Adapted from the NCI Cancer Bulletin, vol. 4/no. 26, Sept. 25, 2007 (see the current issue).
In a large prospective study performed by investigators from three Northern California Kaiser Permanente medical centers, a type of fecal occult blood test (FOBT) called a fecal immunochemical test (FIT) showed high sensitivity and specificity for detecting left-sided colorectal cancer. The results were published online on September 25, 2007, by the Journal of the National Cancer Institute (see the journal abstract).
The investigators enrolled 7,394 eligible Kaiser Foundation Health Plan members aged 50 or older without a personal or family history of colon cancer into the study. All participants collected stool samples for use on three test cards, and the samples on each test card were used for three tests: a sensitive unrehydrated guaiac test (GT, a more sensitive version of the current standard FOBT), the FIT, and a combination of those two tests. Out of all participants, 5,841 prepared cards correctly and had at least one usable test result. Of these, 11 percent had at least one positive result.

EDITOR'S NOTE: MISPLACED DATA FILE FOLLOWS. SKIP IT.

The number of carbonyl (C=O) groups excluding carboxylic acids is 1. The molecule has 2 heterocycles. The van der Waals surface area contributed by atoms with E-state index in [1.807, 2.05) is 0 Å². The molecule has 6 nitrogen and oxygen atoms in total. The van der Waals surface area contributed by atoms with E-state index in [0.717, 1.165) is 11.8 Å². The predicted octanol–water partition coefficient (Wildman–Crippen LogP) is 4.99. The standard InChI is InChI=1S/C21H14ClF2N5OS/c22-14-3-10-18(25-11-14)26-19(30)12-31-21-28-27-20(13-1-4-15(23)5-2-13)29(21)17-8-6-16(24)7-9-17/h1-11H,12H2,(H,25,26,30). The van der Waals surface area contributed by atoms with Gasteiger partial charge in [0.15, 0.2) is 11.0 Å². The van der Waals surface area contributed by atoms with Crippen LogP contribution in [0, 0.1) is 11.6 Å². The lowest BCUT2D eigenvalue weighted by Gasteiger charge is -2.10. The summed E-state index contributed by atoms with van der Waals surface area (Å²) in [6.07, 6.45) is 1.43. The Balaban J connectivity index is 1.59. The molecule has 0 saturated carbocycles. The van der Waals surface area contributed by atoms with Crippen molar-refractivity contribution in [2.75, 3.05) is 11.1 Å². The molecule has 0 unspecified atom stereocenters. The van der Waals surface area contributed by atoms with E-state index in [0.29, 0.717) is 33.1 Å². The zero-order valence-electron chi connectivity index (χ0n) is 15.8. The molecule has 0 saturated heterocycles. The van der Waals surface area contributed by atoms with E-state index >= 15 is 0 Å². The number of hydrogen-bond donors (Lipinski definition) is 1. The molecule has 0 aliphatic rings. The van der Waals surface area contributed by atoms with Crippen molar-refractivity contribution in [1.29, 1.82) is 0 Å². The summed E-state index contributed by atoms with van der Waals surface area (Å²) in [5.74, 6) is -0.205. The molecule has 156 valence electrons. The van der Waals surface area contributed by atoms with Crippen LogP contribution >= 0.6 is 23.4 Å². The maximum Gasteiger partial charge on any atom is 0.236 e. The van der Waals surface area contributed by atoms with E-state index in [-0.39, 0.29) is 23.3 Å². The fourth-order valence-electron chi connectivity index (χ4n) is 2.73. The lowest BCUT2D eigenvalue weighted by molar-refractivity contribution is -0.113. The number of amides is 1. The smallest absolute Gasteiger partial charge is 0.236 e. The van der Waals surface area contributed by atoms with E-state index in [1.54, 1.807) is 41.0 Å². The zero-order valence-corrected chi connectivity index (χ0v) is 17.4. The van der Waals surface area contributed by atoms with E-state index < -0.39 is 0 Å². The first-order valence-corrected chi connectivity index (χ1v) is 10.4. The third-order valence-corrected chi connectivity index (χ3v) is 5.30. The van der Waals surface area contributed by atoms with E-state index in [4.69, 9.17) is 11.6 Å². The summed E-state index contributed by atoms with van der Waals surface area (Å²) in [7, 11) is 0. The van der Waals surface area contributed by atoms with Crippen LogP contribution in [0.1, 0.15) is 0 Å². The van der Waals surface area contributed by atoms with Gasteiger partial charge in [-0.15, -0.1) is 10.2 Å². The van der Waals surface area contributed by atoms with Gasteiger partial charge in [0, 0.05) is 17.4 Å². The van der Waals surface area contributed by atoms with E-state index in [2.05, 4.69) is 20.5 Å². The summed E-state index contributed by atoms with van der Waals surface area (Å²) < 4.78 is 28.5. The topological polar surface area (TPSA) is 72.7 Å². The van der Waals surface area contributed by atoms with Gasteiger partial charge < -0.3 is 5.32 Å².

Investigators recommended that all participants testing positive on the FIT or combination tests undergo colonoscopy, and all participants testing negative undergo sigmoidoscopy. Because most participants tested negative and underwent sigmoidoscopy, which can only visualize the left colon, only detection of left-sided colorectal cancer could be compared between tests. All participants were followed for two years, until diagnosis of a colorectal neoplasm, or until death, whichever came first.
The FIT had an 81.8 percent sensitivity for detecting colorectal carcinoma, and a 29.5 percent sensitivity for detecting advanced colorectal adenomas (noncancerous tumors). Specificity was 96.9 percent for carcinomas and 97.3 percent for adenomas, which increased to 98.1 percent and 98.4 percent in the combination test.
Although the investigators did not directly compare the FIT test with the current standard FOBT test, other recent comparisons have shown its superiority, they explain. "The FIT has high sensitivity and specificity for detecting left-sided colorectal cancer," they conclude, "and it may be a useful replacement for the [current standard test]."